Retail Trends

Cheer Up! Here’s How 4 Beer Brands Made the Most of Pop-Up Events

Photo: Rice Press
Written by Tom Coleman

Pop-up bars have become a staple of city living for years. They are the perfect place to meet friends, try drinks you can’t find in your local pubs and get photos that will make all your Instagram followers jealous. However, beer brands and breweries are only just starting to understand how they can use more pop-up events to engage with customers and generate interest in new lines of beer.

While pop-up bars are designed to promote new beers, the best pop-ups incorporate multiple different experiences in order to entice customers. This can range from hosting unique events, using unexpected spaces or highlighting the relationship between food and drink, all with the aim of giving customers a memorable day and a taste for beer that will want them coming back for more (responsibly, of course).

Photo: Skøll Tuborg

1. Skøll

Skoll’s raison d’être is to ‘explore the unknown’, therefore their latest pop-up event sought to live up to this mantra. They chose to host a pop-up event in the long abandoned St Martin’s metro station in Paris, offering beer enthusiasts a chance to explore a forgotten relic of the city not previously accessible to the general public.

As a relatively new beer brand, established in 2013, Skoll already has a sense of mystery and excitement attached to them, which was perfectly complemented by the location of the abandoned metro station. The pop-up is set to run between April to September 2018, offering an immersive trip to the depths of Paris and a chance to educate prospective customers about their brand.

To ensure the experience was completely unique, Skoll decided to hire a digital artist to create a lights installation to set the mood of the pop-up. To entertain visitors to the metro station, they hired a mixologist to demonstrate new flavours of the drink and a levitating glass. They also used the event to launch new packaging for the beer, adhering to the idea of ‘exploring the unknown’

Not only did visitors have the once in a lifetime chance to have a pint in a disused metro station, but also got to be the first to taste the new Skoll beers.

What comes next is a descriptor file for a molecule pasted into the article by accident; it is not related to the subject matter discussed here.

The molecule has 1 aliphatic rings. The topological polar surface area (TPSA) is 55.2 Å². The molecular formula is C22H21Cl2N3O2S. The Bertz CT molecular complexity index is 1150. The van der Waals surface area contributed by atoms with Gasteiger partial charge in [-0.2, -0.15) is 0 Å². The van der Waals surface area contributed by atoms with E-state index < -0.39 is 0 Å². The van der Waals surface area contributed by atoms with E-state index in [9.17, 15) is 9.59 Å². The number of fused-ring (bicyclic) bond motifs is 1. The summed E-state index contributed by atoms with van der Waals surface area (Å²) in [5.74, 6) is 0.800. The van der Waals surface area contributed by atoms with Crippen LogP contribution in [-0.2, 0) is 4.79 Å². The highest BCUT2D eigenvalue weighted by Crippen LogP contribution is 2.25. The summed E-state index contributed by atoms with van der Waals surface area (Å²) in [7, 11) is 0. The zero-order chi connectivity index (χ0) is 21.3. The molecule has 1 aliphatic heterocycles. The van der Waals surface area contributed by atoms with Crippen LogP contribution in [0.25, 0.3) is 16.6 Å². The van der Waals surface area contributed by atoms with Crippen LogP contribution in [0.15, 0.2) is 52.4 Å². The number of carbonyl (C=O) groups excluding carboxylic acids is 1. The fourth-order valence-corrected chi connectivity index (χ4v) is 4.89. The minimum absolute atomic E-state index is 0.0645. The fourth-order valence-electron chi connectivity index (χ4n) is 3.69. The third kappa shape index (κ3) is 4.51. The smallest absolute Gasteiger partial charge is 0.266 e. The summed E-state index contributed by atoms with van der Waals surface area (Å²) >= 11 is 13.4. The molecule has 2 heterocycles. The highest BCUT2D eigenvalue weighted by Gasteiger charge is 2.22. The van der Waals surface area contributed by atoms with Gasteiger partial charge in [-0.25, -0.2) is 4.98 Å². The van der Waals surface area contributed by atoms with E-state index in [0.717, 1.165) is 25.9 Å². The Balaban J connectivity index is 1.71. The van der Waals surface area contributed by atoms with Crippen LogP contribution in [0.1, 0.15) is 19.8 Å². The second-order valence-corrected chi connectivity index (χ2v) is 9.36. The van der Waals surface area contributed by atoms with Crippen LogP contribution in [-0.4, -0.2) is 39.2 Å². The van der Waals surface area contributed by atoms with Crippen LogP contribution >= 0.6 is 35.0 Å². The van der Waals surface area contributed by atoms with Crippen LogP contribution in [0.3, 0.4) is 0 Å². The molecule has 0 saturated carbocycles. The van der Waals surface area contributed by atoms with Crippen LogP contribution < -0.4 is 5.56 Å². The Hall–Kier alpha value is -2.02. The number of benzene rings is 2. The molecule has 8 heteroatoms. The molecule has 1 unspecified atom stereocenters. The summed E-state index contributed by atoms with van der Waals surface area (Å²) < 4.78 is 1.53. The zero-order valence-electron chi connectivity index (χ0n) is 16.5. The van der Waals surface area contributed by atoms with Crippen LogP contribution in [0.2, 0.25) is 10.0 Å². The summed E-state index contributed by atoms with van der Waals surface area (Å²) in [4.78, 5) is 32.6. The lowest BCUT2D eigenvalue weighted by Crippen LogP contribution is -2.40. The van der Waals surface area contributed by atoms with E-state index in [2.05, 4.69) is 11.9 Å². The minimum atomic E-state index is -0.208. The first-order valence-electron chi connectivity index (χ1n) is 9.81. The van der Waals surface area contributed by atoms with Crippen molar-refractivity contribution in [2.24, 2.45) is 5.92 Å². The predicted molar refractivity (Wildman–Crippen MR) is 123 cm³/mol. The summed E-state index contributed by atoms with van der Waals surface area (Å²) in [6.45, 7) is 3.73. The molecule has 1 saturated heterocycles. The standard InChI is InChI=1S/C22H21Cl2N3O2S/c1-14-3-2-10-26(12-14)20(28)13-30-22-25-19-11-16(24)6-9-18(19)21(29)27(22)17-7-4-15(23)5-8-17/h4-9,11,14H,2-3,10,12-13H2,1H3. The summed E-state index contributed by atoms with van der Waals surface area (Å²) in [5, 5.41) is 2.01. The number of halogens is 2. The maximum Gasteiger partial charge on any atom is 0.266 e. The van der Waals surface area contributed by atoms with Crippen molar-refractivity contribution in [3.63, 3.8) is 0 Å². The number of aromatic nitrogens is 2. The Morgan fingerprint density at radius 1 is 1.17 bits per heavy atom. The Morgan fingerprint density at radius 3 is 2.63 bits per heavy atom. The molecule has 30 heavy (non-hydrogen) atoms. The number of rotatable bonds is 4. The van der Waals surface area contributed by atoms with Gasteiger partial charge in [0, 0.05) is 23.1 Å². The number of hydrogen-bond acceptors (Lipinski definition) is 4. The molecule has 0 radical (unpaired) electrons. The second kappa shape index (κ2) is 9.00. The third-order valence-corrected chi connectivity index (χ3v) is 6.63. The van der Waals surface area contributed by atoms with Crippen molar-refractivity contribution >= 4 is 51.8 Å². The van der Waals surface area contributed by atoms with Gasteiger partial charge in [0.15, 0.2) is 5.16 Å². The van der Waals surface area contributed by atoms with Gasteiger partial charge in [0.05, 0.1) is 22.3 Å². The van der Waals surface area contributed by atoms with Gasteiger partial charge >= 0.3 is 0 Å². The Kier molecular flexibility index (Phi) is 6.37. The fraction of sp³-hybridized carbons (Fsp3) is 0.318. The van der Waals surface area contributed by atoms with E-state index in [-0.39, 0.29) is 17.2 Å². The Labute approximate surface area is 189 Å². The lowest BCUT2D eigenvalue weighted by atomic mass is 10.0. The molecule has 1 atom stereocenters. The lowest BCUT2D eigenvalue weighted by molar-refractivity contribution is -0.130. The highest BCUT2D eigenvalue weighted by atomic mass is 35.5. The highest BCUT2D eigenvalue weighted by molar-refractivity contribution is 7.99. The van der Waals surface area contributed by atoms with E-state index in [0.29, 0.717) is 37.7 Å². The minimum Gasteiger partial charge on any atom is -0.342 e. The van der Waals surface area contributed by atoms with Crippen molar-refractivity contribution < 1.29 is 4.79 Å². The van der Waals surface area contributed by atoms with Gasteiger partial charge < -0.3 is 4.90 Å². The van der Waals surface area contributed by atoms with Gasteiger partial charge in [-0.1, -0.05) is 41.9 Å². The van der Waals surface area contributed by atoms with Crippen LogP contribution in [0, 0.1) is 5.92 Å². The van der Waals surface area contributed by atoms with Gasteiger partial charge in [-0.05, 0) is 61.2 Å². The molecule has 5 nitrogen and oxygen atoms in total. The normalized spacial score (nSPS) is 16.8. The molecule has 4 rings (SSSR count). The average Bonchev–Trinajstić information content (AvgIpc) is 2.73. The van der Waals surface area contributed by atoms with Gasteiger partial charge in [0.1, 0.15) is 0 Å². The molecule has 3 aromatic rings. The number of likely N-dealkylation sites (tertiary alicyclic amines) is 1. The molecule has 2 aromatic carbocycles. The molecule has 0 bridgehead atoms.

Photo: Leeds-live.co.uk

2. Camden Town Brewery

Having been founded in 2015, Camden Town Brewery was aware of the need to innovate in order to differentiate themselves. When they chose to pop-up in Leeds, they realized they needed a variety of different events to engage with customers. Just as their own range of beers was diverse, so too was their potential client base and their event needed to reflect that.

The Brewery therefore held a week long range of fun events that worked with various artists and musicians from the local area, and also offered the opportunity to sample their range of beers. Visitors to certain pop-up events had the chance to work with Leeds based artists to create a vinyl cover or a Sunday newspaper to reflect their own interests. They also held a pop-up art gallery filled with exclusive pieces of art designed by artists from around the city, with beer tasting all part of the experience.

Having a beer is a huge part of British culture, and the Camden Town Brewery made sure to host events around this idea. For example they hosted a surprise gig from a local band, and also held a comedy night where beer enthusiasts could unwind while hoping to catch the next big comedian before they get their big break. They also launched a ‘BFF Speed Dating’ event so participants could bond over their joint love of beer, and hopefully find a lifetime drinking buddy.